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Showing posts from January, 2020

Sentence combining drills

A standard way to introduce or practise a grammatical structure is by means of sentence combining drills. Look at the example below, taken from, which focuses on the meaning and form of present participles in French. Strictly speaking, in this case the exercise is about combining two clauses, not sentences. The exercise is a typical audiolingual one in style, based on the idea that by repeating the structure  numerous times you are helping students to internalise it. “Internalise” in this context means embed it in long term memory, automatise,  or help it to be “acquired”, ready to be used spontaneously in the future. Now, it’s very unlikely that an exercise of this type would achieve the aim of automatisation on its own, but by bringing the form and meaning to the attention of the learner, it should, in combination with comprehensible input featuring the structure’s use, along with other activities, more or less communicative, help students use the structure in a spo

The textbook family

There was a time (the 160s and 70s) when pretty much every Y7 and Y8 MFL textbook featured the amusing adventures of a family. Veteran teachers familiar with the audio-lingual and oral-situational approaches, will recall the Lavisses, Lenoirs, Bertillons and Marsauds. Families with a mum and dad and 2.4 children were a staple of every child’s language learning experience. The nadir of this textbook trend may have been the German Wurst (sausage) family, with their son (or was it dad?) Willy. You can imagine that this book was an open goal for the keen grafitti artist. Then, the advent of the communicative movement was accompanied by the demise of the textbook family. This was probably due more to a social change than a methodological one. Writers and teachers became uncomfortable with presenting students with a stereotyped family unit when society was in flux. (I read yesterday that the ‘traditional family’, married with children, is now the minority in France.) Methodologically spe

The keyword method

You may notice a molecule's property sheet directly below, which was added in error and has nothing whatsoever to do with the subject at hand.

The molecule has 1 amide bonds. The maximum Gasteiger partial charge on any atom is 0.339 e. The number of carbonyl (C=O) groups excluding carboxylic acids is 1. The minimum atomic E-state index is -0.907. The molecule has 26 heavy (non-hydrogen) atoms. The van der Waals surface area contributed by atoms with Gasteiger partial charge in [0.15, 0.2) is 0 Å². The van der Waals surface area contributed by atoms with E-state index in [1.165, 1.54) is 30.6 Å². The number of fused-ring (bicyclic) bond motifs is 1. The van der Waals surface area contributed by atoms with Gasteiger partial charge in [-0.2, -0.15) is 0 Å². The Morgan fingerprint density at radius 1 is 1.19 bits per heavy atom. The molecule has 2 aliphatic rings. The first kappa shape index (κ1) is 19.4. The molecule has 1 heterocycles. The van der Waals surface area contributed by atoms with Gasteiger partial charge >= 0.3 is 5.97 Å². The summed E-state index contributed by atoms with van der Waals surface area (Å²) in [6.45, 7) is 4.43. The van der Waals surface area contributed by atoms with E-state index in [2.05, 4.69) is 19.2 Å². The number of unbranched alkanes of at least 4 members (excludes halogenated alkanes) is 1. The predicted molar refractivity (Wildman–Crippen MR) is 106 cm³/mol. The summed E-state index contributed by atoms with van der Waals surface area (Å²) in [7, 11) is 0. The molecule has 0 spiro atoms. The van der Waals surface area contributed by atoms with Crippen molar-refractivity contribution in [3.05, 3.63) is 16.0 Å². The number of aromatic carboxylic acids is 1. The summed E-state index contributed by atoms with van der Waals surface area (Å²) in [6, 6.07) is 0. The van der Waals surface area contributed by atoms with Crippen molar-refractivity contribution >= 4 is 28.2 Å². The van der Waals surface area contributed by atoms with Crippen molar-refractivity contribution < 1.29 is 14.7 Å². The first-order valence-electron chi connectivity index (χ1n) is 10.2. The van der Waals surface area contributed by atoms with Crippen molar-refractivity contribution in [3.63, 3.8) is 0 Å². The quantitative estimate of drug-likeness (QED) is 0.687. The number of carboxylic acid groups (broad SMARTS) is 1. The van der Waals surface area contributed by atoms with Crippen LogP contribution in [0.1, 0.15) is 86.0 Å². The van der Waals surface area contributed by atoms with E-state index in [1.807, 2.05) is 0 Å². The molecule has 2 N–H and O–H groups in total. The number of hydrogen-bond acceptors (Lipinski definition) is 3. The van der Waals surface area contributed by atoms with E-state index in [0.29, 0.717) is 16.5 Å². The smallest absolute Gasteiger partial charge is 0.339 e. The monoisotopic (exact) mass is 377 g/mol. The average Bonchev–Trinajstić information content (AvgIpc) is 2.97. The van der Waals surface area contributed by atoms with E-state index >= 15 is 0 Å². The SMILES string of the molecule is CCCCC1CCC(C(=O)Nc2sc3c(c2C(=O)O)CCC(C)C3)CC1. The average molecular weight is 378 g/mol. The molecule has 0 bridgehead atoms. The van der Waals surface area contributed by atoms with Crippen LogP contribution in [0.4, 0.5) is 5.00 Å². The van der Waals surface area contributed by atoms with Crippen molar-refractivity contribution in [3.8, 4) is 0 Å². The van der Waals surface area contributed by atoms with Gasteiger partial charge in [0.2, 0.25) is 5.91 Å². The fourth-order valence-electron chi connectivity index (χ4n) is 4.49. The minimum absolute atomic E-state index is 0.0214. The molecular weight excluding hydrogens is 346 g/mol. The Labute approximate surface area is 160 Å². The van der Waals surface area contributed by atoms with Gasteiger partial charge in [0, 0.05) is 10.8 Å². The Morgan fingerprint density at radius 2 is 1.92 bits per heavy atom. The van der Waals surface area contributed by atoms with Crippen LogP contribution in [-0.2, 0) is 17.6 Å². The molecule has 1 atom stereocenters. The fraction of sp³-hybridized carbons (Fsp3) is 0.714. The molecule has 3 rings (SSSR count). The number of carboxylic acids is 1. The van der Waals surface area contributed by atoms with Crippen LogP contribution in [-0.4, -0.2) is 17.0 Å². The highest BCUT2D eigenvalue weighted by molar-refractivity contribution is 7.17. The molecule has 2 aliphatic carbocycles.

Arbre  Image: Following on from my last post about making vocabulary input distinctive, I've been reading about the keyword method for learning new words. It's one type of mnemonic technique for learning words and is described in a book I've been reading by Annette de Groot called Language and Cognition in Bilinguals and Multilinguals (2011). I'm sure you're familiar with the keyword concept, if not the term "keyword". Annette de Groot explains that this is a common strategy for remembering words, the success of which is supported by numerous studies. It combines using knowledge of your native language words with a mental image. To give an example, to remember the word in Italian for night ( notte ), you could imagine having a naughty night out. Another example was supplied by a teacher on Facebook when I asked for distinctive input - she said she encourages pupils to remember the French for swimming pool ( piscine ), by thinking that it

Distinctive input

A word for microwave = popty ping in Welsh  Image: pixabay Happy New Year, dear reader. For my first post of the new decade I'm going to have a look at the importance of making language input distinctive. As Gianfranco and I are researching and writing our next book about cognitive science for language teachers, we have been examining memory and what helps students remember language. An emphasis is often placed on spaced repetition, which is obviously vitally important, but less stress has been laid on how important it is that language items be distinctive - interesting, outstanding, funny, memorable for whatever reason. Teachers can do a good deal to help make language memorable, through anecdotes, pictures, anecdotes, gestures, mimes and more no doubt. With that in mind, I asked language teachers on Facebook and Twitter to give me examples of words or phrases they recalled with just one memorable exposure and no repetition.   Teacher Barri Moc made this useful general